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In an article in The Standard Kenya on April 16th, several farmers that use the Peepoo fertiliser in Kirinyaga, Kenya, were interviewed. The farmers testified that they do not only have larger yields in quantity but also better quality of crops.

Further on in the article one of the farmers, Francis Njagi says that they have seen the immediate and positive impact that Peepoo fertiliser has on crops. “Before we started using the fertiliser on our coffee, we would pick between 75kg and 80kg per sack just like other farmers here. Then our yields suddenly shot up after using Peepoo. Now a sack weighs 96kg.”

The area Assistant Chief, Cyrus Kinyua also speaks to the journalist, he says; “I am a witness. I know what this fertiliser is capable of. I am convinced if we all use it, we will kick poverty out of this village and the whole country.”

The Standard Kenya also meet with others who have used the fertiliser are happy with the end results. John Njeru and his wife Caroline Ruguru applied it on their coffee bushes. Within no time, they saw a transformation; “We are sure our harvest this year will be bountiful. We are also confident in a year or two, these coffee bushes will buy us our first car,” says Njiru as Ruguru nods in agreement.

About Peepoo fertiliser

The Peepoo sanitises the faeces, and transform the human manure into an organic fertiliser rich in nitrogen that compares favourable against other fertilisers, both inorganic and organic. The high nutrient value of the Peepoo fertiliser is a positive consequence of the variety of human diet, which gives a wide range of macro- and micronutrients as well as provides organic matter.

Peepoo fertiliser have, in addition to improved crop yields, shown positive impacts on the soil’s chemical, physical as well as biological properties. Studies by a pilot project at University of Nairobi have shown increased water holding capacity, improved soil macro fauna and increase in soil nutrients.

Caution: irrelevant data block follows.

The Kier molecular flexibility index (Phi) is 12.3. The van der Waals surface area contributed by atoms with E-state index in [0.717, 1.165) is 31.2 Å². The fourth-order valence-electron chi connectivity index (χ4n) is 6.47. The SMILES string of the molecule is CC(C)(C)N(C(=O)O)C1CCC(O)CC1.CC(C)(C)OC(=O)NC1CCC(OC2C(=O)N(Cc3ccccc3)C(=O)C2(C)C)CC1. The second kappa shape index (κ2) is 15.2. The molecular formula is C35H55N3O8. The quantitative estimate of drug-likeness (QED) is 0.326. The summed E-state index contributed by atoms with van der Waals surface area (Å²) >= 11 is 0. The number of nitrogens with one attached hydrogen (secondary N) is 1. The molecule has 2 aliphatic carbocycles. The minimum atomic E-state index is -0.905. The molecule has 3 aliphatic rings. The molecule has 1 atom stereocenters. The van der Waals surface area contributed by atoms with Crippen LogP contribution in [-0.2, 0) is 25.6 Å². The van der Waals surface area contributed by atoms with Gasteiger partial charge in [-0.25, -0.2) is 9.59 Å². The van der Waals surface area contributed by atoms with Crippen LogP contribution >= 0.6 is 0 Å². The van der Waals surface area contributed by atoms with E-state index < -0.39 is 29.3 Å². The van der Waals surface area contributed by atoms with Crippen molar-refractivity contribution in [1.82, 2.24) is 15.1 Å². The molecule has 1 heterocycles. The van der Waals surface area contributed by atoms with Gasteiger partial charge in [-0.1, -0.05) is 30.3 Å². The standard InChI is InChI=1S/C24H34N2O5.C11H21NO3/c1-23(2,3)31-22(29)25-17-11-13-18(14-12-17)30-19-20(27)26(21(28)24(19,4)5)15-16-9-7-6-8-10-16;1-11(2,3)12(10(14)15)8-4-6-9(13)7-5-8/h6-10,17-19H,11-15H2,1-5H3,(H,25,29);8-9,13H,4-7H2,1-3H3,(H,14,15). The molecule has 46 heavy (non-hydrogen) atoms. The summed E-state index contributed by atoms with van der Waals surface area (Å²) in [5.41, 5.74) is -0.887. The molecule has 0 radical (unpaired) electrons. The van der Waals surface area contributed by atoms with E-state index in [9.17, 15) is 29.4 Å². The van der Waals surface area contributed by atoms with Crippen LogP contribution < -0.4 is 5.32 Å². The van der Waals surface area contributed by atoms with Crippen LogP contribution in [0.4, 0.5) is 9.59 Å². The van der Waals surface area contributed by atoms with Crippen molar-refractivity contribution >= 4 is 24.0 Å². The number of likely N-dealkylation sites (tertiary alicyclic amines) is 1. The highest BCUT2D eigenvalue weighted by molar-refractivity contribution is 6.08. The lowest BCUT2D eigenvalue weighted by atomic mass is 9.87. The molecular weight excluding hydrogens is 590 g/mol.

Peepoo fertiliser can be part of the solution to the challenges with declining soil fertility and low agricultural productivity conquered by many small-scale farmers.

Read the whole article at The Standard Kenya

Or download the Newspaper in pdf HERE


See all Peepoo schools in Kibera on Google Maps

December 17, 2014

Web Kibera School Google Maps

As of today (December 2014) we are reaching out with the Peepoo School Programme in Kibera to approximately 18 000 school children with our donors Swedish Postcode Lottery and Vi Agroforestry. Through the programme the children get access to Peepoo toilets in school, as well as water and soap to wash their hands. The teachers, children and their parents also get information and education in sanitation and hygiene.

Click here to view the interactive google map.

During December, Peepoople together with Game Changers are running a crowd funding campaign to support the school programme in Kibera. For 20€ you can support one child for one year in the Peepoo School Programme. In SROI studies by the Swedish University of Agricultural Sciences, both teachers and parents testify that the children are less sick, can better focus on their education, and are kept safe at school during the day. Your contribution goes directly to Peepoople Kenya that implements Peepoo School Progamme in Kenya and passes no middlemen. Your involvement would have a great impact on these children’s lives, and we hope you can help.

Donate now (2)